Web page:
The head of an international anti-graft watchdog has urged the Gulf to improve the accountability of governments and their entities.
Watchdog urges Gulf to be more transparent
The head of an international anti-graft watchdog has urged the Gulf to improve the accountability of governments and their entities as part of efforts to further eradicate corruption and promote transparency. Greater openness was needed concerning public income and expenditure, said Cobus de Swardt, the managing director of Transparency International, a research group based in Berlin. However, Mr de Swardt also praised the region for its ongoing efforts against corruption, which helped propel the UAE, Qatar, Oman and Bahrain up the rankings in the organisation's recent global anti-corruption index.
"In order to sustain anti-corruption efforts and transparency you need high levels of public participation - in other words, the public holding public officials to account," he said in an interview. "This region doesn't have an extremely vibrant civic society. Systems of public accountability can be improved, and greater civic participation in affairs of the state and government is one way which would stand the region in good stead."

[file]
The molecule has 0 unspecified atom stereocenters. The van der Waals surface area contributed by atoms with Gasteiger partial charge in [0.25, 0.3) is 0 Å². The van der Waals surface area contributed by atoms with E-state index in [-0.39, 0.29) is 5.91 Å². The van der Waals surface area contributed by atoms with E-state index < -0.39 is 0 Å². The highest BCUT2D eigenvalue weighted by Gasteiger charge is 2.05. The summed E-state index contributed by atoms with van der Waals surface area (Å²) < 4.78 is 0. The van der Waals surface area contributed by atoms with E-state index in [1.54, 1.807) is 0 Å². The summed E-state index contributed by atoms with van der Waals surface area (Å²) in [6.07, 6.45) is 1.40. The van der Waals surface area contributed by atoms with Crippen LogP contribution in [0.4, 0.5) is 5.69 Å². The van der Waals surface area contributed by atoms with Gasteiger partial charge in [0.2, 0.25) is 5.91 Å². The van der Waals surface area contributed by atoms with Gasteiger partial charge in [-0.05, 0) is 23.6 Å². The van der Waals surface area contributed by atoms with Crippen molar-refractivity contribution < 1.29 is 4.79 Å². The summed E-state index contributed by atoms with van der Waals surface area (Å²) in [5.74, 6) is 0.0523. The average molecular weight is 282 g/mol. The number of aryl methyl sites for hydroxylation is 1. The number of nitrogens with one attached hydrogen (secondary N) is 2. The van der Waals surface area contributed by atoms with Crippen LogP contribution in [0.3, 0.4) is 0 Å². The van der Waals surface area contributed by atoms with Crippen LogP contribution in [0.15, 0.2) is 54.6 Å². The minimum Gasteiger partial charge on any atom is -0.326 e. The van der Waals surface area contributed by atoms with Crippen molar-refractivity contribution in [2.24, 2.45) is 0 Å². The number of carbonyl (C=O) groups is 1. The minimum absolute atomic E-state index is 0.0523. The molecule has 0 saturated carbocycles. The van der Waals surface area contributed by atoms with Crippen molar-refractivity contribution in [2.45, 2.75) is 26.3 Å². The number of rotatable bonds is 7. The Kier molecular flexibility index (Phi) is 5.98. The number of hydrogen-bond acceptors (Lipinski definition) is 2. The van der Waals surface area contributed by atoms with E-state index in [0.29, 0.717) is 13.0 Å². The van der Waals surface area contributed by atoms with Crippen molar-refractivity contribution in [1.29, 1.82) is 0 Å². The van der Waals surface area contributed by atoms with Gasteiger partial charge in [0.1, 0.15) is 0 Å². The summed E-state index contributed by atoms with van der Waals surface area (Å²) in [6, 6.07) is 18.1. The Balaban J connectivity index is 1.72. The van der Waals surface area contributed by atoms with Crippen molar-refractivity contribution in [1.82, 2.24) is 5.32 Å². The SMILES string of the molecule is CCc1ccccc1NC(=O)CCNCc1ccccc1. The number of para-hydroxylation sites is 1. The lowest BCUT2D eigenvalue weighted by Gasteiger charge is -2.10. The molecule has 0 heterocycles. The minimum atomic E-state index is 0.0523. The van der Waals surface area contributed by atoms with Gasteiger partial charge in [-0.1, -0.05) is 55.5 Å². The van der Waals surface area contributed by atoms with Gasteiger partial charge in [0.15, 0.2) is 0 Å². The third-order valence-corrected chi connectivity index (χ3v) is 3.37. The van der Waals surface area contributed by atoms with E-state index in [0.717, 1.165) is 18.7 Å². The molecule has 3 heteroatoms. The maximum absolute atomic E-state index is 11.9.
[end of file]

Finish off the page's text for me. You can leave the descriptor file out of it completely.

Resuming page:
In the long term, institutional and private investors would be attracted to markets that had a stable and predictable environment and strict rules on investment, he said. Globally, despite a recognition of the importance of raising levels of integrity, transparency and accountability in the wake of the world financial crisis, international bodies such as the Group of 20 nations had so far not turned agreement on the issue into action, Mr de Swardt said.
"As never before, the current global economic and financial crisis has highlighted the importance of integrity, transparency and accountability both in the public and private sector," he said. The UAE has moved up five places since last year to become the 30th least-corrupt country of the 180 assessed by businessmen and analysts in Transparency International's Corruption Perceptions Index. High-profile prosecutions of executives on corruption charges and improvements in financial tracking systems helped to make the UAE a better place to do business, the non-governmental organisation said in its annual global survey, published last month.
A judge in Dubai last month handed down the longest term in the emirate's corruption inquiry into Istithmar World, imprisoning a senior manager for five years after he was convicted of embezzling US$1.34 million (Dh4.9m). Dubai launched the extensive anti-corruption inquiry last year to fight fraud that was costing billions of dirhams, while Abu Dhabi in October announced an eight-year detective training course to fight against financial crime.